Leading Libyan businessman funds repatriation of Libyan exiles in Egypt
By Ashraf Abdul Wahab.
Alexandria, 17 January 2017:
A Libyan NGO, Al-Adala Awalan (“Justice First”) is organising the return of Libyan exiles currently stuck in Egypt.
A convoy taking 15 families comprising 50 people will leave Cairo for Tobruk on 22 January. Once in Tobruk, they will be housed for a year by the NGO as well as provided with LD 1,000 a month for the same period.
The project is being funded by the NGO’s chairman, Libyan businessman and philanthropist Hassan Tatanaki. He told the Libya Herald that he had rented three apartment blocks in the town for the purpose.
Each of the 15 families will travel on Sunday in a separate minibus. The convoy will also include an ambulance with a medical team in case of emergencies during the trip, plus a group of volunteers to deal with any problems that may arise at the border controls.
The NGO is also making financial provision for furnishing the apartments in Tobruk
Sunday’s convoy is, though, just the first step in larger plans to repatriate hundreds of families currently in Egypt as well as Tunisia.
Discussions are already underway to house groups in Beida and Shahat and an office is be set up in Tunisia to organise the repatriation of Libyans there to western Libya.
Settling those displaced within Libya is also part of the project.
According to Tatanaki the number of Libyans in Egypt wanting to return and making enquiries about the project is rising day by day.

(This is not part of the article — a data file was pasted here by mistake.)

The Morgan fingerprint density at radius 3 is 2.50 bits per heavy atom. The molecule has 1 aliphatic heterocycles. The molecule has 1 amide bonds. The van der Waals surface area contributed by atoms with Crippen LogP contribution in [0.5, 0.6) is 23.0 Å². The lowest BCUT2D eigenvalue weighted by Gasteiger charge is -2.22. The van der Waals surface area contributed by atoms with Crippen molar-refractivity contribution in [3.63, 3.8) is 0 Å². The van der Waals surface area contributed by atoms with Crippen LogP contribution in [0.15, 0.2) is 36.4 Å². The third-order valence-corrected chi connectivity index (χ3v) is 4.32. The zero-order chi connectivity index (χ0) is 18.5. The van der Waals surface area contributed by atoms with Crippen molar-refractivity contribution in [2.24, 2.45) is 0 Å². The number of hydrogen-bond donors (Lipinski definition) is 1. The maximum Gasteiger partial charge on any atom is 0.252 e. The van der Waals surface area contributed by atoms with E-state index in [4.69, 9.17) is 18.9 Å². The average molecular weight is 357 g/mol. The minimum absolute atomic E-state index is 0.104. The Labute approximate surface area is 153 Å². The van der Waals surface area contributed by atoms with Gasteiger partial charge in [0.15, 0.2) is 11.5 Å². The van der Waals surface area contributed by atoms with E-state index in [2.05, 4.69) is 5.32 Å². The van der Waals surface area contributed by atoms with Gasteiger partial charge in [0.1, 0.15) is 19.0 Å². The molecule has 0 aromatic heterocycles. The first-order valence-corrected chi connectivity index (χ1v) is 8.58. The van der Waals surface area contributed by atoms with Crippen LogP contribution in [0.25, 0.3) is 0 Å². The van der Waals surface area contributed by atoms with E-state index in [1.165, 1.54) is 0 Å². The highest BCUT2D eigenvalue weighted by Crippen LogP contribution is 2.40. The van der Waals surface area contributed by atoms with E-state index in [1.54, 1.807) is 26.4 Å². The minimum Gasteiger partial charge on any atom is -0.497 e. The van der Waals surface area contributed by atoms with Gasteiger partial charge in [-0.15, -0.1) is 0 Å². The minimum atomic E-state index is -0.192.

So far there is no official Libyan funding for the scheme, mainly because the neither the Tripoli or Beida government have the money. However, it has the active support of the latter. On 25 December, a cooperation agreement was signed between its labour and social affairs minister, Masoud Suwah, and Tatanaki in his role as the NGO’s chairman. Describing the project as “historic”, Suwah called on other Libya businesses, merchants and organisations to join in and help fund it.
There has also been an agreement between Al-Adala Awalan with local elders in Torbuk to ensure that the repatriated families, none of whom are from the town or the area, are welcomed and supported over the next year.
Al-Adala Awlan was created in 2012. Its aim then was to document humanitarian crimes. Since then, it has widened its focus to the plight of Libyan exiles, and now helping them to return to Libya.